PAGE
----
Nationality and identity rights of a child. Article 7 of the Convention on the Rights of the Child declares that a child shall have the right from birth to acquire a nationality. Under Article 8, States undertake to respect the right of the child to preserve his or her identity and nationality. Article 15 of the 1948 Universal Declaration of Human Rights states that everyone has the right to a nationality. It has long been recognized in municipal law and international law that the passport is a travel document issued by the “competent authority showing the bearer’s origin, identity and nationality.” It is likely, therefore, that a child who does not possess his/her own travel document might be deprived of these rights.

Biometrics in passports. ICAO Doc 9303 specifications now provide for the optional inclusion of an encoded biometric to confirm the holder’s identity, or other data to verify the document’s authenticity. This makes possible an unprecedented level of document security, offering border control authorities a high level of confidence in the validity of travel documents. A biometric in a machine readable passport will only be able to contain information of the passport holder, and no other additional person.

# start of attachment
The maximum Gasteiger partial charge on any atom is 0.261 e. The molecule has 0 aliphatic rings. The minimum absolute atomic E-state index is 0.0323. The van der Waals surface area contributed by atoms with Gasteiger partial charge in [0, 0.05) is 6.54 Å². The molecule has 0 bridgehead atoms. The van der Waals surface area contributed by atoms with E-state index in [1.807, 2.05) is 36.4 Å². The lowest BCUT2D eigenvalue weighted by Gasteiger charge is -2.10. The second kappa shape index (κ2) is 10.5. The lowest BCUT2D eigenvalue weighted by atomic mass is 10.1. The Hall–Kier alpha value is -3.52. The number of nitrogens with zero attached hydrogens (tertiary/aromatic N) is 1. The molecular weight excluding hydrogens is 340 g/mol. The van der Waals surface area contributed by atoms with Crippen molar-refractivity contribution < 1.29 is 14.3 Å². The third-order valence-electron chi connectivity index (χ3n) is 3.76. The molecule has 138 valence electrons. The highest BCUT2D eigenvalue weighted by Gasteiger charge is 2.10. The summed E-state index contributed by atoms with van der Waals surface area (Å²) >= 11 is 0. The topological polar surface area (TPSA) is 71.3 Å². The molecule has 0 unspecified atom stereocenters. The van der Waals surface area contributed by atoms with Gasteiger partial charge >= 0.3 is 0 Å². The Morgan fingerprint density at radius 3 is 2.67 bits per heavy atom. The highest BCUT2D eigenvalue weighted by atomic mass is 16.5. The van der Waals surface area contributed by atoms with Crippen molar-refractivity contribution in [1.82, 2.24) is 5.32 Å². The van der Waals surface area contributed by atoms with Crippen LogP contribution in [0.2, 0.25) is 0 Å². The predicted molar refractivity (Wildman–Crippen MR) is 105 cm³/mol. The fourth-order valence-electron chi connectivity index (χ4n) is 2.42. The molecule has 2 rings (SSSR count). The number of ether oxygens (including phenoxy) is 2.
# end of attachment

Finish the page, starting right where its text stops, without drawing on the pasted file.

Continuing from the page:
Other arguments. Each person having his/her own machine readable passport also enhances facilitation (reduction of manual data entry) and facilitates unambiguous identification of persons traveling on a passport. The “one passport, one person” concept is compatible with machine-readable passport technology whereas the practice of including dependents in the passport of the primary holder is not. An alternative solution, to provide a machine- and eye-readable data page for each included dependent, would be pointless, since the data page represents most of the passport’s production cost.

Finally, ICAO has recommended in Annex 9 that if any fee is charged for the issue or renewal of a passport, the amount of such fee should not exceed the cost of the operation. Implementation of this recommendation should make it less expensive for a family with many children to get passports for all. In addition, States could also introduce a lower fee structure for children’s’ passports, in order to mitigate the cost to families, as children’s’ passports are generally issued for a shorter duration, due to the faster changing appearance of a child.

The days of husband & wife passports, …with children or even group passports are long over. Therefore such kind of travel documents are a special field when it comes to passport collecting. I do have a group passport which is truly outstanding as it is a passport booklet for 68 people and it bears more than 50 passport pictures! a real treasure!

group passport